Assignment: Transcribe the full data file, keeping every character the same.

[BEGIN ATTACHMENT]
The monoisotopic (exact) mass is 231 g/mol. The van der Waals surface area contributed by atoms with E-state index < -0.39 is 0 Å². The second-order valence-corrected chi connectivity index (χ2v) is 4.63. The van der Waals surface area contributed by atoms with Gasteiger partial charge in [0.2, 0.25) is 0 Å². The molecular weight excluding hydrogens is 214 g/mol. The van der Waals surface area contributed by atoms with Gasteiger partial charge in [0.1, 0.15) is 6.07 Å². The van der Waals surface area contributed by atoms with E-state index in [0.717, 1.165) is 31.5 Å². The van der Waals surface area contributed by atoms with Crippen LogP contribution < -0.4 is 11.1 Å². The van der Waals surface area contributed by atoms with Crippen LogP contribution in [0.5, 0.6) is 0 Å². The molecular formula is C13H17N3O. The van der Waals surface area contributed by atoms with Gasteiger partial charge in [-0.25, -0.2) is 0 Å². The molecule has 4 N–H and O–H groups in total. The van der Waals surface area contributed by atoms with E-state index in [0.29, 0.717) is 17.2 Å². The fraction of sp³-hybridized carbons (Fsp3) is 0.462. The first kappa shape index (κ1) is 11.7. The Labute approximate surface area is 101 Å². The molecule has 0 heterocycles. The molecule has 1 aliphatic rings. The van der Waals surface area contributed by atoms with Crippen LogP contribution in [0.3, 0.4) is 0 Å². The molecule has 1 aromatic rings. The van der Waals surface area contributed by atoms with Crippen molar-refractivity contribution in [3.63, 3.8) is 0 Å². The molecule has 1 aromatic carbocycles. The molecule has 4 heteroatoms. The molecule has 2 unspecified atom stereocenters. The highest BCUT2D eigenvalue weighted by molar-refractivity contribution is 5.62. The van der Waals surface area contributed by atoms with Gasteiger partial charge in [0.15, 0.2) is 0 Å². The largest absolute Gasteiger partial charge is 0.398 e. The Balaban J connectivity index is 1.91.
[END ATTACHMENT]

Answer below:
The monoisotopic (exact) mass is 231 g/mol. The van der Waals surface area contributed by atoms with E-state index < -0.39 is 0 Å². The second-order valence-corrected chi connectivity index (χ2v) is 4.63. The van der Waals surface area contributed by atoms with Gasteiger partial charge in [0.2, 0.25) is 0 Å². The molecular weight excluding hydrogens is 214 g/mol. The van der Waals surface area contributed by atoms with Gasteiger partial charge in [0.1, 0.15) is 6.07 Å². The van der Waals surface area contributed by atoms with E-state index in [0.717, 1.165) is 31.5 Å². The van der Waals surface area contributed by atoms with Crippen LogP contribution < -0.4 is 11.1 Å². The van der Waals surface area contributed by atoms with Crippen LogP contribution in [0.5, 0.6) is 0 Å². The molecular formula is C13H17N3O. The van der Waals surface area contributed by atoms with Gasteiger partial charge in [-0.25, -0.2) is 0 Å². The molecule has 4 N–H and O–H groups in total. The van der Waals surface area contributed by atoms with E-state index in [0.29, 0.717) is 17.2 Å². The fraction of sp³-hybridized carbons (Fsp3) is 0.462. The first kappa shape index (κ1) is 11.7. The Labute approximate surface area is 101 Å². The molecule has 0 heterocycles. The molecule has 1 aliphatic rings. The van der Waals surface area contributed by atoms with Crippen LogP contribution in [0.3, 0.4) is 0 Å². The molecule has 1 aromatic rings. The van der Waals surface area contributed by atoms with Crippen molar-refractivity contribution in [3.63, 3.8) is 0 Å². The molecule has 1 aromatic carbocycles. The molecule has 4 heteroatoms. The molecule has 2 unspecified atom stereocenters. The highest BCUT2D eigenvalue weighted by molar-refractivity contribution is 5.62. The van der Waals surface area contributed by atoms with Gasteiger partial charge in [0.15, 0.2) is 0 Å². The largest absolute Gasteiger partial charge is 0.398 e. The Balaban J connectivity index is 1.91.